Whether it’s groceries, mortgage payments, or your discretionary spending, you’ve likely noticed that a lot of things cost more in 2023. Do trail running shoes also cost more?
According to our statistical analysis, the answer is yes. Trail running shoes cost more now than they did in the past. We all know inflation is at work on the price tag increases we see everywhere, but when adjusted for inflation, trail running shoes still cost more now than in the past.
In this article, we dive into the cost increase of trail running shoes over time. We also use the data to speculate on the reasons for this and consider whether price increases have been consistent across all types and models of shoes. Let’s dig into the data.
First, the Methodology
This analysis is based on a sample dataset I created. I generated a list of the trail running shoes reviewed by iRunFar on this website and shoes the iRunFar team saw twice-yearly at the Outdoor Retailer trade show from 2010 through to the present. I supplemented that list with another 170 models of shoes that iRunFar hasn’t reviewed and that we didn’t look closely at the trade shows, but shoes we know have been on the market through the years. The result was a dataset of 775 shoes from 51 brands released since 2010.
Next, I noted the release year of every shoe reviewed by iRunFar. For the other non-reviewed shoes, I looked online for either release dates or the earliest (readily findable) review date. To be transparent, using review dates on other websites is an imperfect method for determining when a shoe came out because some websites “refresh” their publication dates for review articles to appeal to search engine algorithms, which privilege recent web content.
Finally, I indexed shoe prices for inflation to give every shoe a cost in 2023 dollars. Because iRunFar lists prices in U.S. dollars in its reviews, I used U.S. currency for this analysis. While inflation has increased globally recently, I used the rate of inflation recorded in the U.S. for consistency. The annual rate of inflation in the U.S., for example, jumped from 1.4% in 2020 to 7% in 2021.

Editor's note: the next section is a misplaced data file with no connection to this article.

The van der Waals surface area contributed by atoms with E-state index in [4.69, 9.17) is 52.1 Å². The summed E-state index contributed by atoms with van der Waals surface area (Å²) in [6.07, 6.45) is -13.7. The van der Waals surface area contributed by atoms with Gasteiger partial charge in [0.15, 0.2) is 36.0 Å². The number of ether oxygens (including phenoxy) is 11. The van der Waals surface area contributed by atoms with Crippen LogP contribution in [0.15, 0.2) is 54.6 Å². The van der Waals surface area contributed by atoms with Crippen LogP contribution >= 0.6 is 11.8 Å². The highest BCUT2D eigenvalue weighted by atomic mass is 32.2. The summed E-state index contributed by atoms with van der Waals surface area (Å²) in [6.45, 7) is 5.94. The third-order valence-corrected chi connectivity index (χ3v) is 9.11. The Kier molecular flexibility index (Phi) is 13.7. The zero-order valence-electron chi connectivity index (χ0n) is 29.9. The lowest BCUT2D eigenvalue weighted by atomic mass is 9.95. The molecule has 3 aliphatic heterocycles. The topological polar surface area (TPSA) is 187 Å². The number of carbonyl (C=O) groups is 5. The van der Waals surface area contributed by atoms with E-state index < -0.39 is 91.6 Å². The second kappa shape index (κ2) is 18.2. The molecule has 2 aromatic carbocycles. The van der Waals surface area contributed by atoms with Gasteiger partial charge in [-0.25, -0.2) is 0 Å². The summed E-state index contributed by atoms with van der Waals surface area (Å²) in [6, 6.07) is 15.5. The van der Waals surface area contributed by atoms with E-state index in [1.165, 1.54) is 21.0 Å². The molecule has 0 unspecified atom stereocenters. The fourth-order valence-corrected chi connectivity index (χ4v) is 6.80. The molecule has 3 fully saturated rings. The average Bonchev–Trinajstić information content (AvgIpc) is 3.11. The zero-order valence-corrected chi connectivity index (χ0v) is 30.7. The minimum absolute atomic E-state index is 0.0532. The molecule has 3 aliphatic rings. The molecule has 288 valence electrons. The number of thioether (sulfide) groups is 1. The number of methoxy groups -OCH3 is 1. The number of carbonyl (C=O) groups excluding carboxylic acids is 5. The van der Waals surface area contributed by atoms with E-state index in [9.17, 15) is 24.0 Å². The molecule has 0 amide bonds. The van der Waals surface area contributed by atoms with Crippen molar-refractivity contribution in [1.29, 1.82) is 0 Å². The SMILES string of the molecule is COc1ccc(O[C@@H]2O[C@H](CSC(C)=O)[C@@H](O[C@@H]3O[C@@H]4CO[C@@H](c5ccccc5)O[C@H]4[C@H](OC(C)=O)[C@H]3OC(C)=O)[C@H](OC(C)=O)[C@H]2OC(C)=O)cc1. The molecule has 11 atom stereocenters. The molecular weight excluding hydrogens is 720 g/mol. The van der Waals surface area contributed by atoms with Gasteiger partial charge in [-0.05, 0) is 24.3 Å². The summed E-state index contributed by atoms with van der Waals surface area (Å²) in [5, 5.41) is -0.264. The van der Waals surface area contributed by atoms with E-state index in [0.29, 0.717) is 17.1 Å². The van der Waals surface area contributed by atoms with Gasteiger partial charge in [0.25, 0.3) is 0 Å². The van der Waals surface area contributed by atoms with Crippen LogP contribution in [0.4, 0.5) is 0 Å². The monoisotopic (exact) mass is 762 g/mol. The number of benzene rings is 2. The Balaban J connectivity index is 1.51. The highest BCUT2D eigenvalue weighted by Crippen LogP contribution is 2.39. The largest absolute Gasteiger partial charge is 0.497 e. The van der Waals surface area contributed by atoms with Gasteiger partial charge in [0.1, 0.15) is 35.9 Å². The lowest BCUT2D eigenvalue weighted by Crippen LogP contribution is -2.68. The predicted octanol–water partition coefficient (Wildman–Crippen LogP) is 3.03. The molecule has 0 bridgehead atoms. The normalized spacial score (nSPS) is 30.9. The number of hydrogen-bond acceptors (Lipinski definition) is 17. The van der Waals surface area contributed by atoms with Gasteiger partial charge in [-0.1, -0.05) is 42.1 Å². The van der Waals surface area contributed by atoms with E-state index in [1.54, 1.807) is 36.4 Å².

How Much Do Trail Running Shoes Cost?
Within this sample dataset, a pair of trail running shoes purchased any time since 2010 cost an average of $158.60 after indexing for inflation. From 2010 to 2017, an average pair of trail shoes cost $155.70. Since 2018, the average has climbed to $160.20.
That means that, after controlling for inflation, your shoes cost, on average, $4.50 more than they used to.
That is based on the manufacturer’s suggested retail price, so your own experience buying shoes may differ based on such factors as whether you:
- Favor a particular brand
- Chase the discounts or support your local running store (not that the two are mutually exclusive)
- Tend to buy a new model of shoe as soon as it comes out or wait until it goes on sale
- Stocked up on your favorite make and model of shoe a while ago and are still set for another five years
To some degree, paying more for trail running shoes in 2023 may be inevitable. Shoes are costing more, on average.
As we prepared our dataset, we also found multiple occasions where manufacturers had raised a shoe’s suggested retail price compared to when it was first released. To offer just one example of this, iRunFar was originally told the retail price of the La Sportiva Ultra Raptor II would be $130, but it’s now listed online with a manufacturer’s suggested retail price of $165.
It’s not all bleak, though. While many shoes with higher price points are boasting new features, and there are more options than ever across a wide price range.
Trail Running Shoe Cost Options in 2023
To appreciate the increasing options and prices for trail running shoes, it’s helpful to compare your current shoe options to those of yore. In the chart below, every circle represents a model of shoes from our dataset. There were more shoes on the market in 2022 than in 2010 by a long shot.
While the trend line is gradually sloping upward over the years (even though the prices are all adjusted for inflation), the chart shows that are plenty of models available at the lower end of the price spectrum.
Dozens of Shoe Options Exist Below the Average Price
Increases to our other household expenditures may squeeze our shoe budget, but there’s some good news in the chart below. There are dozens of models of trail shoes out there that might be considered budget-friendly. If you consider shoes released since 2021 (which is a rough way of estimating what’s currently on the market), you can set your budget for $150 or less and have over 100 models of shoes to choose from.